-   Debian (
-   -   Problems installing ndiswrapper on new Debian install (

JonWin 04-29-2008 06:59 PM

Problems installing ndiswrapper on new Debian install
Hey, I have a problem with make. I installed Debian last night from the netinst CD. I confess to being a complete newb, so please don't assume I know exactly what you're talking about. This is my first Linux install.

I'm now trying to install ndiswrapper for my DLink Wireless Adapter, but when i type in "make distclean" (instructions I found somewhere), it tells me "Cannot find kernel version in /lib/modules/2.6.18-6-486/build, is it configured?. Stop." I cd'ed to /lib/modules/2.6.18-6-486, and there's no file named build anywhere. Isn't something like this supposed to come with the install disk?

Also, I can't run sudo commands. I know my root password is correct, because I can log into the root terminal, but when I try to run a sudo, nothing I type appears after the Password: prompt.

Telemachos 04-29-2008 07:20 PM

A standard Debian installation does not enable sudo. You can use the command su to get root privileges temporarily. Enter su and you will be prompted for your root password. Enter it and then do whatever you need to do as root. When you are done, enter exit and that will return you to your regular user status. (If you want to get sudo for your regular user, you will need to edit your /etc/sudoers file. You can do this with the command visudo which protects you because it will only save your edits if the syntax is good. That is, if you make a mess of the edit, it won't get saved.)

I don't know anything about the precise error you are getting with Ndiswrapper, but I can say that a standard Debian installation will mean that you are almost certainly lacking some of what you will need to compile things by hand. As a start, you will probably want these two packages "build-essential" and "linux-headers-$(uname -r)", which you can install pretty easily this way:

<Enter root password>
apt-get update
apt-get install build-essential linux-headers-$(uname -r)

The linux-headers-$(uname -r) should give you the headers for your current kernel, which you need to build modules, and build-essentials packs together the tools you need to compile C and C++ source code.

JonWin 04-29-2008 09:20 PM

Thanks for the info. I didn't know that Debian didn't come with those kinds of things. Are there any other vital libraries/programs or dependencies I should know about? For example, I know I need WINE to run some Windows-exclusive programs. Applications like Firefox and Pidgin don't have any dependencies, do they?

Telemachos 04-30-2008 07:43 AM

When you install an application like Iceweasel (Debian's unbranded version of Firefox) or Pidgin, using apt-get or aptitude or synaptic or any of the Debian package tools, dependencies will automatically be brought in as needed. That's part of the magic of the APT package system.

You don't get a compiler etc., because a standard Debian install doesn't assume that you are a developer or (very different) a desktop user who will immediately want to build an NVidia module for your 3D graphics or your laptop's wireless. The installation process itself doesn't assume anything. You can add anything you need (using apt-get, aptitude, synaptic, etc.), but then you need to know what you need. Some distros will offer you a very full install, but Debian doesn't.

As for sudo, it's not a vital program. You can get all the root privileges you need using su, and it is arguably more secure than sudo.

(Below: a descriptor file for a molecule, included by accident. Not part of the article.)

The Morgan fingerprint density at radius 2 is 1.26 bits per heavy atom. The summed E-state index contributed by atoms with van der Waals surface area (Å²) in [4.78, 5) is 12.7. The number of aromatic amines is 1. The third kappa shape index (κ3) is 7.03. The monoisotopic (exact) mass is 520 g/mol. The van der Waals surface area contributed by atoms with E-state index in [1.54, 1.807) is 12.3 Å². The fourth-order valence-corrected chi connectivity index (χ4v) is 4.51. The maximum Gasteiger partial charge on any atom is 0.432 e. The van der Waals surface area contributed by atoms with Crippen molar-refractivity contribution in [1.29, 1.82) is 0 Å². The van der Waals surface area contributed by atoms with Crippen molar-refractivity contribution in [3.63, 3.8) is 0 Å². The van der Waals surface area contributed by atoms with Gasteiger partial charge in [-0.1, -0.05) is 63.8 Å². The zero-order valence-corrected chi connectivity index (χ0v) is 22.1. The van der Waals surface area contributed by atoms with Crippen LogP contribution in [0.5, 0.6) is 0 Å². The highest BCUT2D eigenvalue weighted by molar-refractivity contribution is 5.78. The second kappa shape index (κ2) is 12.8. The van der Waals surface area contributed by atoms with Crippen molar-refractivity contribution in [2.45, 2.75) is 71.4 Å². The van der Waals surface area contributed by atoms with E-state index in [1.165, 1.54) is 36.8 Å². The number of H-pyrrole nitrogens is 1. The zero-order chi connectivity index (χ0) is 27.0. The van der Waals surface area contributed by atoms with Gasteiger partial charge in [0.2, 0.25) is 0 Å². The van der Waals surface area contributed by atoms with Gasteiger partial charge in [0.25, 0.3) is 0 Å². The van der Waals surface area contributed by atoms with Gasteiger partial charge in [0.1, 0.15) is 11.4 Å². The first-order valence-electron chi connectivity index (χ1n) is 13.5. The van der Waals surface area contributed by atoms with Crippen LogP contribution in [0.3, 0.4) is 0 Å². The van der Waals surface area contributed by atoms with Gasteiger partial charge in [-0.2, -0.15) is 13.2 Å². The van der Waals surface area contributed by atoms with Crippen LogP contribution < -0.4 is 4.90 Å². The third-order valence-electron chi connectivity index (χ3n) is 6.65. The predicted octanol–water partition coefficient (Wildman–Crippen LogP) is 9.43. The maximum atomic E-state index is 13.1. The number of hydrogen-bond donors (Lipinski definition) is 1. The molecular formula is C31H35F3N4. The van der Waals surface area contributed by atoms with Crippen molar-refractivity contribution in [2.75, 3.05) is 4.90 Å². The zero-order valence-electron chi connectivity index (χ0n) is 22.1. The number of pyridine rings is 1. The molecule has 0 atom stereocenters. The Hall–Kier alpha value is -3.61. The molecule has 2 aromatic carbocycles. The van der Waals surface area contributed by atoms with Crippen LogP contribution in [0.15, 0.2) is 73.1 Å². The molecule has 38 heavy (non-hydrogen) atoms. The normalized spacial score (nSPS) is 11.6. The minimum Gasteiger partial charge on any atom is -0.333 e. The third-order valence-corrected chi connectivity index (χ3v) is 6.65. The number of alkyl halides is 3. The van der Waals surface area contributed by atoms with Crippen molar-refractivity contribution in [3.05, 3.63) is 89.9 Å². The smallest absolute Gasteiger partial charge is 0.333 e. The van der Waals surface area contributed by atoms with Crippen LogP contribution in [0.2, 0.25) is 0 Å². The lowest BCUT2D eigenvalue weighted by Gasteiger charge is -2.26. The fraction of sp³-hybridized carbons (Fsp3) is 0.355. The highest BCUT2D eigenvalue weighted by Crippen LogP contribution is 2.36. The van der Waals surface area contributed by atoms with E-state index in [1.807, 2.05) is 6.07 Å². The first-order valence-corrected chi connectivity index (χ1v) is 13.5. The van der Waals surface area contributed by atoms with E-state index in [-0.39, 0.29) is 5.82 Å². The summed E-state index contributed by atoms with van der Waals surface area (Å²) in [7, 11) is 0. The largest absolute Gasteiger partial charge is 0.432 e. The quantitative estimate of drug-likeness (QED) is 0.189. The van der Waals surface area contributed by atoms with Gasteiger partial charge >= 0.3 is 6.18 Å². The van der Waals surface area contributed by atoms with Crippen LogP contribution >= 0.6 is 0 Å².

JonWin 04-30-2008 10:28 PM

Thanks a lot! "dependencies will automatically be brought in as needed" is a very relieving thing to hear.
I'll get an ethernet cord this weekend, and report back here when I've gone through with it.

JonWin 05-04-2008 08:03 PM

OK, ndiswrapper install was a success, and my drivers (apparently) are working. However, I've got another big problem, and that is I can't connect to my home WLAN. I can see all the networks in my neighborhood, but when I click to connect to mine, it just cycles for a bit and then stops. I found a tutorial online that said to add a new connection in the network administrator (I dont think that was the exact name), but when I opened up that program, "Add" wasn't even an option! It can't be the drivers, because I can see all the networks. My router's DHCP is enabled, but since something is obviously going wrong, how do I set my own IP address, gateway, DNS server address, etc for my Debian desktop? Preferably through the terminal, since "Add" is missing(!) from the network adminstrator.

farslayer 05-05-2008 10:33 AM

Just a heads up you could have installed ndiswrapper using the 'Debian method' with module assistant. it would have gone like this..

aptitude update
aptitude install build-essential module-assistant
m-a update
m-a prepare
m-a a-i ndiswrapper

Debian would automatically grab and install the kernel headers, then download and compile the source for ndiswrapper amd install it. whenever theres a kernel update, re-compiling ndiswrapper is as simple as ..

m-a update
m-a prepare
m-a a-i ndiswrapper

Works for many many other modules.

For your current issue...

See section for manually configuring a network interface with a static IP address..
and section for setting the essid and WEP key for your wireless connection

Might also want to become familiar with the wireless-tools package available in Linux ..

* iwconfig manipulate the basic wireless parameters
* iwlist allow to initiate scanning and list frequencies, bit-rates, encryption keys...
* iwspy allow to get per node link quality
* iwpriv allow to manipulate the Wireless Extensions specific to a driver (private)
* ifrename allow to name interfaces based on various static criteria

All times are GMT -5. The time now is 05:14 AM.